Exxon Valdez Oil Spill

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Supertanker Exxon Valdez, second newest in fleet, 984-feet, 
24 Mar 1989, 9:12 p.m. ran aground on Bligh Reef in Prince William Sound, Alaska.

Calm seas, clearly marked maps
Uncertified 3rd mate Gregory Cousins at helm
Capt Joseph Hazlewood had been drinking heavily & was resting

11 million gallons of crude oil spilled
Still (2007) largest oil spill in US history

Wind & current carried spill to 1,500 miles of shoreline

The Customer: 
Exxon visible multinational corporation; largest oil company CEO Lawrence Rawl uncomfortable with public role Always a low-profile company Corporate suspicion of media Rigid & hierarchical internal structure Public environment included industry criticism on size & safety of supertankers General degradation of safety & oversight practices
Government & gov't agencies: Want investigation, regulation, restitution, cleanup, potential punishment Oil industry: Hope to save face, not jeopardize operations Exxon stockholders: Want continued financial profitability Media: Demand immediate information, full disclosure, culpability Environmental activists: Angry, seek restitution, participate in cleanup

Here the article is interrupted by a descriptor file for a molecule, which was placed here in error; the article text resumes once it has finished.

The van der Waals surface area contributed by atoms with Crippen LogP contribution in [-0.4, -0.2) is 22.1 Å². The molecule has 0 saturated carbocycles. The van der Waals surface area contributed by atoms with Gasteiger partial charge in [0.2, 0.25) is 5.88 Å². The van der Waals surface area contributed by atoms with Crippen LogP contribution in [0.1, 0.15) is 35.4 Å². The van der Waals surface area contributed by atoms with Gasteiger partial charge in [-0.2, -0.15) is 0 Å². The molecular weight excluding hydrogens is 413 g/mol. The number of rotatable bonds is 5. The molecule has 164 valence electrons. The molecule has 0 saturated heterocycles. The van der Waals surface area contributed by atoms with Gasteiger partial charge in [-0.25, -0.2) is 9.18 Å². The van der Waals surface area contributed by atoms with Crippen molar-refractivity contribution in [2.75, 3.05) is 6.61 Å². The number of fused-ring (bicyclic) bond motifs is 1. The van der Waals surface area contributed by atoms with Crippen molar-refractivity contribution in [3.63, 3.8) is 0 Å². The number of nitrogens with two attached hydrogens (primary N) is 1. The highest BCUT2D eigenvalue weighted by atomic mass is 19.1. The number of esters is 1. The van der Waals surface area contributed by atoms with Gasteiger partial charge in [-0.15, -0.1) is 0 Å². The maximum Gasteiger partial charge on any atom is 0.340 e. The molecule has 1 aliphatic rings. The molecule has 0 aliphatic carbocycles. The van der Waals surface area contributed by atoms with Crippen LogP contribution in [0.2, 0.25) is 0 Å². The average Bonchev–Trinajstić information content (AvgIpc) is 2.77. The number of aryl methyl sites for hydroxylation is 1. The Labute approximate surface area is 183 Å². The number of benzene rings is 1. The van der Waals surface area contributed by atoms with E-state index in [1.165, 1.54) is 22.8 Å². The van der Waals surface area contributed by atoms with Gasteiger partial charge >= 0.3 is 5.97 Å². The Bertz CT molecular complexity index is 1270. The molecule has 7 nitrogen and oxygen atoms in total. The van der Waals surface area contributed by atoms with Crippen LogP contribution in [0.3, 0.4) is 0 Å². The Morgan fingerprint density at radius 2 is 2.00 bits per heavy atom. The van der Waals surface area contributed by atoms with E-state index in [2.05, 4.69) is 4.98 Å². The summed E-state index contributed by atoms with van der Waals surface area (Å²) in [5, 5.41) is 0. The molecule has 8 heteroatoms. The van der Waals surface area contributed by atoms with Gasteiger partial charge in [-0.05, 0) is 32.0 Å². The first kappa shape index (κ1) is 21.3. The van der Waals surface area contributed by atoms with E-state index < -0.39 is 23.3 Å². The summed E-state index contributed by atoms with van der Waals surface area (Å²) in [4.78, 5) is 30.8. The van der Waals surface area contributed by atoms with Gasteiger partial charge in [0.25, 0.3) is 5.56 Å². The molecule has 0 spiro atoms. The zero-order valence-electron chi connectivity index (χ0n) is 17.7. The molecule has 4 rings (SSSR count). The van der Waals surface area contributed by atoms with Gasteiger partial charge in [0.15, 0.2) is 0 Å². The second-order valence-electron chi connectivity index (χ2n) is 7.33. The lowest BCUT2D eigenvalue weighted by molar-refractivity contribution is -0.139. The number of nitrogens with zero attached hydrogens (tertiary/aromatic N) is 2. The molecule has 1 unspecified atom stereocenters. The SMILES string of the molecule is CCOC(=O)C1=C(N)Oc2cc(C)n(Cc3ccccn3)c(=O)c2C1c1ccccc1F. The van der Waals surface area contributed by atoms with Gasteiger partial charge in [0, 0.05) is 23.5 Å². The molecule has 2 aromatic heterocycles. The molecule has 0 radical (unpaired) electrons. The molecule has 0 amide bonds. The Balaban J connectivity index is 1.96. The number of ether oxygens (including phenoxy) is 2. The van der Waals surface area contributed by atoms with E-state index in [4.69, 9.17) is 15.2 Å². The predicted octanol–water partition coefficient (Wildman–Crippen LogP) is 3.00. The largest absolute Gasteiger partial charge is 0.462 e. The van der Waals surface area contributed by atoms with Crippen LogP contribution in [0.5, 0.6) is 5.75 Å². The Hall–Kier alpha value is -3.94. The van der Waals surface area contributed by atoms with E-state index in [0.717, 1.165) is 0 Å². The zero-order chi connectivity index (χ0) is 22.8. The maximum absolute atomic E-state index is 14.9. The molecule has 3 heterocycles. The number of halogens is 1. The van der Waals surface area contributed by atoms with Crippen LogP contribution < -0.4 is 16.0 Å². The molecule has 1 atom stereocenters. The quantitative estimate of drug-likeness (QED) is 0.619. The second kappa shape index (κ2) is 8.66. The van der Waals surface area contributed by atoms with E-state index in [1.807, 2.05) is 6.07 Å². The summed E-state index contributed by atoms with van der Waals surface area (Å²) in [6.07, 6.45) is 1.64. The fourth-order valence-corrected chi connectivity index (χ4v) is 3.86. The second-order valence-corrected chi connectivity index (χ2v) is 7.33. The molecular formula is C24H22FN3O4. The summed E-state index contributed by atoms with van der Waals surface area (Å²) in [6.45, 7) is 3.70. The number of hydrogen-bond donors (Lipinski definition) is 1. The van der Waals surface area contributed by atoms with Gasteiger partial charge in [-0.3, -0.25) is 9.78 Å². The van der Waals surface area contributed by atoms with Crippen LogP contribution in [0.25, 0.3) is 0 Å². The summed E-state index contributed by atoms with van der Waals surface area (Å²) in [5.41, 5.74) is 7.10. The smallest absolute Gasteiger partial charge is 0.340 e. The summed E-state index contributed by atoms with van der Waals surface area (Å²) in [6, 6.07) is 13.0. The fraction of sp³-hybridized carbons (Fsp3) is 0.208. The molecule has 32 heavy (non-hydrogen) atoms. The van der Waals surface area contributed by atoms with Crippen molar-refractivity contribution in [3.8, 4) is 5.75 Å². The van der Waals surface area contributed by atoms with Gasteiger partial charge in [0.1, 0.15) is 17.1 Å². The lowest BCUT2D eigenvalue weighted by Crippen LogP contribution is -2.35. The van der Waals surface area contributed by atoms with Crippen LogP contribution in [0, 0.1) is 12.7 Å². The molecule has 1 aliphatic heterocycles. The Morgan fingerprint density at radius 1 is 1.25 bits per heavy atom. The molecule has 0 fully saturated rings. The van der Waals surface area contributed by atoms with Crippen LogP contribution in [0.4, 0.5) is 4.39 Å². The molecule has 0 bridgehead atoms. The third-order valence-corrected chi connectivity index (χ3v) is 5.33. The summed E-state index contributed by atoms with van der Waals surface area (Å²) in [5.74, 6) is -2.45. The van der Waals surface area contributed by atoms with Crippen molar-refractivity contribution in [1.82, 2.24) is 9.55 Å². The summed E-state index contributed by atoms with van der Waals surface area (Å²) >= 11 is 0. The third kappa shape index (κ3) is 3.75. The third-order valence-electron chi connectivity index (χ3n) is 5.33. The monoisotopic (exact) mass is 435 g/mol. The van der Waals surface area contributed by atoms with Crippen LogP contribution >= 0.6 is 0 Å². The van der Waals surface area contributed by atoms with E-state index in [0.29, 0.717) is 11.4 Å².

The Challenge: 
Analysis of Issue Problem of international scope Intense scrutiny Exxon culpability re: alcoholism problem of Hazlewood Consequences on Exxon's visibility, reputation, legal future, financial base
Decided to handle response with no outside public relations consultants Ignored criticism Dismissed interest/involvement of environmental activists Refused to acknowledge extent of problem (abiding by legal advice) Refused assistance from local residents & environmental volunteers to help with cleanup Fear appeal: predicting increase in gasoline prices because of cleanup cost Shifting blame: Accused Alaska & Coast Guard of causing delay in cleanup